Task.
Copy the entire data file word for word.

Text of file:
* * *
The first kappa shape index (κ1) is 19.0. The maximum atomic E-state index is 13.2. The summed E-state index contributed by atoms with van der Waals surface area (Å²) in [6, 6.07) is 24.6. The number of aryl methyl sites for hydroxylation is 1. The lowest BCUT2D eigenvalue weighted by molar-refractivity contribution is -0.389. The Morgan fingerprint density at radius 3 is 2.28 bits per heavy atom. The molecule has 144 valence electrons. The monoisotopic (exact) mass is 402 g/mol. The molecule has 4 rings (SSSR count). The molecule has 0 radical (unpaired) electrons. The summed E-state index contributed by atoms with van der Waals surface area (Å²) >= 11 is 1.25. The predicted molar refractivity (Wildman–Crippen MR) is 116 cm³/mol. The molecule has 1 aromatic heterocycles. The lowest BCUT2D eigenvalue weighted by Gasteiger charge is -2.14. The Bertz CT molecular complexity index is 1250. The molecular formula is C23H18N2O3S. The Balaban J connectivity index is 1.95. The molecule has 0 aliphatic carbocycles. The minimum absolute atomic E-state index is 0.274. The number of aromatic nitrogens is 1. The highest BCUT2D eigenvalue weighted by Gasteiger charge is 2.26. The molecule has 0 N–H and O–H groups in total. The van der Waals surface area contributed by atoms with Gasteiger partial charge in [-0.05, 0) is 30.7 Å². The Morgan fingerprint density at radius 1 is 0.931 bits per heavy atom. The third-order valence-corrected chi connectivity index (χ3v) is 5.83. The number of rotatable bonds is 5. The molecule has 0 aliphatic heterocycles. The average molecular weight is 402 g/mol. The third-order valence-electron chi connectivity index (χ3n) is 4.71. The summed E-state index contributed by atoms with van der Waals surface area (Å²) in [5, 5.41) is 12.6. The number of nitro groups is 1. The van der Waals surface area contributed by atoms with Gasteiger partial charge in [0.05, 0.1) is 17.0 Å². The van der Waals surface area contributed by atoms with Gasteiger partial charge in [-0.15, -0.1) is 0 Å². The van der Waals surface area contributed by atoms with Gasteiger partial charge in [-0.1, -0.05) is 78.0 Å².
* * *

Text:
The first kappa shape index (κ1) is 19.0. The maximum atomic E-state index is 13.2. The summed E-state index contributed by atoms with van der Waals surface area (Å²) in [6, 6.07) is 24.6. The number of aryl methyl sites for hydroxylation is 1. The lowest BCUT2D eigenvalue weighted by molar-refractivity contribution is -0.389. The Morgan fingerprint density at radius 3 is 2.28 bits per heavy atom. The molecule has 144 valence electrons. The monoisotopic (exact) mass is 402 g/mol. The molecule has 4 rings (SSSR count). The molecule has 0 radical (unpaired) electrons. The summed E-state index contributed by atoms with van der Waals surface area (Å²) >= 11 is 1.25. The predicted molar refractivity (Wildman–Crippen MR) is 116 cm³/mol. The molecule has 1 aromatic heterocycles. The lowest BCUT2D eigenvalue weighted by Gasteiger charge is -2.14. The Bertz CT molecular complexity index is 1250. The molecular formula is C23H18N2O3S. The Balaban J connectivity index is 1.95. The molecule has 0 aliphatic carbocycles. The minimum absolute atomic E-state index is 0.274. The number of aromatic nitrogens is 1. The highest BCUT2D eigenvalue weighted by Gasteiger charge is 2.26. The molecule has 0 N–H and O–H groups in total. The van der Waals surface area contributed by atoms with Gasteiger partial charge in [-0.05, 0) is 30.7 Å². The Morgan fingerprint density at radius 1 is 0.931 bits per heavy atom. The third-order valence-corrected chi connectivity index (χ3v) is 5.83. The number of rotatable bonds is 5. The molecule has 0 aliphatic heterocycles. The average molecular weight is 402 g/mol. The third-order valence-electron chi connectivity index (χ3n) is 4.71. The summed E-state index contributed by atoms with van der Waals surface area (Å²) in [5, 5.41) is 12.6. The number of nitro groups is 1. The van der Waals surface area contributed by atoms with Gasteiger partial charge in [0.05, 0.1) is 17.0 Å². The van der Waals surface area contributed by atoms with Gasteiger partial charge in [-0.15, -0.1) is 0 Å². The van der Waals surface area contributed by atoms with Gasteiger partial charge in [-0.1, -0.05) is 78.0 Å².